That's because the now 70-year old is drawing an NFL pension that, under a complicated formula, has granted him more than $600,000 over his past 57 months in prison. This week, USA Today reported that Simpson's lawyer said the former Gridiron and movie star has money from a pension plan in which he invested $5 million years ago.
The NFL calculates pensions based on the number of seasons played and at what age a player decides to start collecting. Simpson played for 11 seasons from 1969 to 1979, and likely waited until he was 65, not 55, to start accruing that income.
O.J.'s monthly allocation is, by any measure, a great retirement package. But for most NFL players, the number won't be so high. The average player only last 3.5 seasons in the league, and many probably need their pension as soon as they can access it. One out of six NFL retirees declare bankruptcy.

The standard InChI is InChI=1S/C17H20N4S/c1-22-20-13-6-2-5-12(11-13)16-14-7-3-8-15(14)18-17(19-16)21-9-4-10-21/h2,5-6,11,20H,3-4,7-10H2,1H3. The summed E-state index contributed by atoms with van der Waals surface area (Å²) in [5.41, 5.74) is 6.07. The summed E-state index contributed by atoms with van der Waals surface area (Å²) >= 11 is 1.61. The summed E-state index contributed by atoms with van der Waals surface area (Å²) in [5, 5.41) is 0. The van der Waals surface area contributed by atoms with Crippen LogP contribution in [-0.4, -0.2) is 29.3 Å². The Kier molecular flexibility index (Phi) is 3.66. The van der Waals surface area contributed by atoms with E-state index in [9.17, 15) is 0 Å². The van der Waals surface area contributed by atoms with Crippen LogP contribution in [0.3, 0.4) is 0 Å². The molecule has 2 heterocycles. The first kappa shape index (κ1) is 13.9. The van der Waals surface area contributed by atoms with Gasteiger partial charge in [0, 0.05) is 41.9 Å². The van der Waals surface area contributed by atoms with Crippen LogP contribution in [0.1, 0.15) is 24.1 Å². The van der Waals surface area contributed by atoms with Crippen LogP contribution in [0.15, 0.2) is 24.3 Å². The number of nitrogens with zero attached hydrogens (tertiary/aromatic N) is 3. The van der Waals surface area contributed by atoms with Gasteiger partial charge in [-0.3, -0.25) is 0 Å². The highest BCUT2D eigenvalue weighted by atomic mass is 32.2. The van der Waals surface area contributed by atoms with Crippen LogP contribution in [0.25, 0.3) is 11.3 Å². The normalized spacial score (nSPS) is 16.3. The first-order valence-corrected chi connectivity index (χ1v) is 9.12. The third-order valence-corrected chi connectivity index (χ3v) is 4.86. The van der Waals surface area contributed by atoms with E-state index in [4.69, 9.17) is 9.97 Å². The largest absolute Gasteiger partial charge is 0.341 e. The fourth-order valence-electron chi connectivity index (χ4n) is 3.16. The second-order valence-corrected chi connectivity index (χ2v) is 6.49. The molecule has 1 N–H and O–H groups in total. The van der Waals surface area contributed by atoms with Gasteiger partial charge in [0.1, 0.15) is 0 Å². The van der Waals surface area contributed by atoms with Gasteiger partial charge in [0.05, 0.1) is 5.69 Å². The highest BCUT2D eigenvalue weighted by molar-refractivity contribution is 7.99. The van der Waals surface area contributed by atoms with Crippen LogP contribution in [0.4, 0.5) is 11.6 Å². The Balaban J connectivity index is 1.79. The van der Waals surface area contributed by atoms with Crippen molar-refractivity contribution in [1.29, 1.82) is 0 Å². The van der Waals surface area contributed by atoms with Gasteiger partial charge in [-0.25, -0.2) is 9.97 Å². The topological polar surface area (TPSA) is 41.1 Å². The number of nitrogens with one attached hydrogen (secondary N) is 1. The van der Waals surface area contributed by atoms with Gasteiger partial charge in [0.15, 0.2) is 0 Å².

The league now offers a generous 401(k) plan to motivate players to save. They match up to $18,000 a season twice, such that a player's pre-tax investment is tripled.
Though Simpson's pension looks great compared to other NFL retirees, he's in some serious debt. Despite his acquittal during his infamous 1995 murder trial, a civil court ordered him in 1997 to pay a sizable fee to the families of his late ex-wife, Nicole Brown Simpson, and Ronald L. Goldman, in compensatory and punitive damages.
With accrued interest, he owes them $52 million. But, fortunately for Simpson, according to the law, he's not legally obliged to use his pension to pay that off.
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